How You Can Help
Learn about OCD and its Treatment
To help your friend, you will need to better understand what he or she goes through with this frequently debilitating disorder. We recommend you visit the OCD Facts, Individuals, or Parents section of this web site for more information about:
- Who is affected by OCD
- What OCD is (and what OCD isn’t)
- What causes OCD (and what doesn’t cause it)
- What OCD symptoms are -- obsessions and compulsions, with examples
- What related conditions may complicate OCD or exist with OCD
- What kind of treatment is recommended
- Treatment challenges, resistance and recovery avoidance
- Medication information
You can access the OCD Facts, Individuals and Parents sections through the Home page of this web site, or through these links:
If your friend has been resistant to learning about OCD, you may try to share as much of this information as possible with him or her, as well as other family members and friends who are interested. You may also want to bring OCD literature, DVDs, audiotapes, web site listings or other information and offer it to your friend. Or you may just want to leave it around -- but in a strategic place -- so he or she can review it alone.
Become a Catalyst for Change
First, even though you may be extremely frustrated that your friend is avoiding recovery, try to be as understanding as possible. Just knowing some of the reasons why people with OCD avoid recovery may be helpful. Also, try to put yourself in your friend’s shoes by recognizing that most of us have avoided dealing with an unpleasant problem at some point in our lives. Judging the OCD sufferer as lazy, unmotivated, selfish or as someone who likes being sick will do nothing to help him or her change or seek help.
Second, if you’ve been involved in your friend’s rituals, prearrange a time to have a discussion with him or her. During this discussion you’ll want to remind your friend that participating in the rituals may result in a temporary feeling of relief, but that it doesn’t help decrease the symptoms in the long term. In fact, it makes the symptoms worse.
You’ll also want to discuss the ways you’ve been accommodating the OCD and how important it is to work together as you start to decrease your participation in rituals. Try to help your friend understand that you’re doing this because you care about and want to support him or her. You’re not doing this to be mean or spiteful; you want him or her to overcome OCD. The sole purpose of this discussion is to express your concerns and set some limits – not to nag or lecture.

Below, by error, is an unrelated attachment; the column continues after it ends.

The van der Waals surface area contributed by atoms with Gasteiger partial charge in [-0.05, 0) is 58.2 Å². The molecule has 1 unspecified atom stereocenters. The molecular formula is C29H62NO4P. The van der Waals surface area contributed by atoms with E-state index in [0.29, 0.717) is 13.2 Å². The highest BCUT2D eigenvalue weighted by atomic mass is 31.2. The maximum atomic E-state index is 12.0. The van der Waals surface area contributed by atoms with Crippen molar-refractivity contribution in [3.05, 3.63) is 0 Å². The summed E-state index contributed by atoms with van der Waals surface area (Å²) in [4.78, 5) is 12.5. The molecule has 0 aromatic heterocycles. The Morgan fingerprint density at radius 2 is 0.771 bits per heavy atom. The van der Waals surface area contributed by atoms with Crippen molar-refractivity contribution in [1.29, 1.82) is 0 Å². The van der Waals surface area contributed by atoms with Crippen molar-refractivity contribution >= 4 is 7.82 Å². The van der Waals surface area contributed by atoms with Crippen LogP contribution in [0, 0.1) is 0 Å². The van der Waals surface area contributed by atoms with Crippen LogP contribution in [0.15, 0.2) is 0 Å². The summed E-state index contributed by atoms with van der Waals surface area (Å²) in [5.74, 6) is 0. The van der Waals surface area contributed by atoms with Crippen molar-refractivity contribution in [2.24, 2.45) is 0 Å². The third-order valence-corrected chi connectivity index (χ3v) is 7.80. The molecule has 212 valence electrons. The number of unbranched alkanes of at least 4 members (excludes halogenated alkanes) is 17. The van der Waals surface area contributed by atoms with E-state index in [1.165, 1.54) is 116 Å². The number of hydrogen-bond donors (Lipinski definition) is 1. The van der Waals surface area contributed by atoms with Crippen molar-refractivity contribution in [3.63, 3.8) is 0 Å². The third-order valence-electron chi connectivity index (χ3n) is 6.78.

Third, it may be helpful to talk to your friend about support groups. He or she may be more willing to participate in a group (at least initially) than one-on-one in a therapist’s office. It might be helpful to offer to attend a support group meeting with your friend. Alternatively, give him or her information about online support groups (such as those at the end of our list of local support groups).
Fourth, take care of yourself. It can be easy for you to become stressed by your friend’s OCD and lack of willingness to participate in treatment. But it’s important to remember that, although you can provide your friend a lot of support, you aren’t responsible for his or her recovery. And it’s also important for you to keep up your normal routine and activities with your family, at school, and with your other friends. When you take care of yourself, you’re in a much better position to help your friend with OCD.
Fifth, you may want to consider attending a local support group meeting that is open to friends and family members of OCD sufferers (or an online support group) to learn how others in your position have influenced friends to commit to treatment. It’s very possible that people in your group may have had guidance from their loved one’s cognitive behavior therapist and can share their experiences and knowledge with you. A support group may also help you come to terms with and mange your own feelings and emotions.